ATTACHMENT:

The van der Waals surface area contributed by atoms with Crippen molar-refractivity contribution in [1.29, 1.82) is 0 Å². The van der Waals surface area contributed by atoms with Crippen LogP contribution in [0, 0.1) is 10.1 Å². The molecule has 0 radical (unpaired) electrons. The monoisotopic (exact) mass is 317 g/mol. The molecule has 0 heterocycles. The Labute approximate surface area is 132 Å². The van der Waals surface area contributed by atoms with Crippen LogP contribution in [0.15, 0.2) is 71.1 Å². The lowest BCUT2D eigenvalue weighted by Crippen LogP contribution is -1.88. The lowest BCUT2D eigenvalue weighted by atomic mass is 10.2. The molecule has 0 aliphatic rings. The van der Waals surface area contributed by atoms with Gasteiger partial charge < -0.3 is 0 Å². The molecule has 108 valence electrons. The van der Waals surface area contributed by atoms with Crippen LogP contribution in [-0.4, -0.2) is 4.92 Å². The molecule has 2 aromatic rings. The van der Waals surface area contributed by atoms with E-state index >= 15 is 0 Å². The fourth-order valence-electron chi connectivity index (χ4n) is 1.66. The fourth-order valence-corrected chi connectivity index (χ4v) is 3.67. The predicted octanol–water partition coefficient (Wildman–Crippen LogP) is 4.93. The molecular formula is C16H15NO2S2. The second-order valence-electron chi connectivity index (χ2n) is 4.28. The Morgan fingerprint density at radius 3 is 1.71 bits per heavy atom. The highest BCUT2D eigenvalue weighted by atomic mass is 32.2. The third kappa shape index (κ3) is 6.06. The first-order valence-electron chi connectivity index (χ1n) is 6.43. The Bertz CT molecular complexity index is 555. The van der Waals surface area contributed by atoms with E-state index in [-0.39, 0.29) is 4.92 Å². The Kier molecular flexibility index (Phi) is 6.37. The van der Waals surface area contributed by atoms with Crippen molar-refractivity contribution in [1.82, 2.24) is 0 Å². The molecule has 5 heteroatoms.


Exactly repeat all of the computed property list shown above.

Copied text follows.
The van der Waals surface area contributed by atoms with Crippen molar-refractivity contribution in [1.29, 1.82) is 0 Å². The van der Waals surface area contributed by atoms with Crippen LogP contribution in [0, 0.1) is 10.1 Å². The molecule has 0 radical (unpaired) electrons. The monoisotopic (exact) mass is 317 g/mol. The molecule has 0 heterocycles. The Labute approximate surface area is 132 Å². The van der Waals surface area contributed by atoms with Crippen LogP contribution in [0.15, 0.2) is 71.1 Å². The lowest BCUT2D eigenvalue weighted by Crippen LogP contribution is -1.88. The lowest BCUT2D eigenvalue weighted by atomic mass is 10.2. The molecule has 0 aliphatic rings. The van der Waals surface area contributed by atoms with Gasteiger partial charge < -0.3 is 0 Å². The molecule has 108 valence electrons. The van der Waals surface area contributed by atoms with Crippen LogP contribution in [-0.4, -0.2) is 4.92 Å². The molecule has 2 aromatic rings. The van der Waals surface area contributed by atoms with E-state index >= 15 is 0 Å². The fourth-order valence-electron chi connectivity index (χ4n) is 1.66. The fourth-order valence-corrected chi connectivity index (χ4v) is 3.67. The predicted octanol–water partition coefficient (Wildman–Crippen LogP) is 4.93. The molecular formula is C16H15NO2S2. The second-order valence-electron chi connectivity index (χ2n) is 4.28. The Morgan fingerprint density at radius 3 is 1.71 bits per heavy atom. The highest BCUT2D eigenvalue weighted by atomic mass is 32.2. The third kappa shape index (κ3) is 6.06. The first-order valence-electron chi connectivity index (χ1n) is 6.43. The Bertz CT molecular complexity index is 555. The van der Waals surface area contributed by atoms with E-state index in [-0.39, 0.29) is 4.92 Å². The Kier molecular flexibility index (Phi) is 6.37. The van der Waals surface area contributed by atoms with Crippen molar-refractivity contribution in [1.82, 2.24) is 0 Å². The molecule has 5 heteroatoms.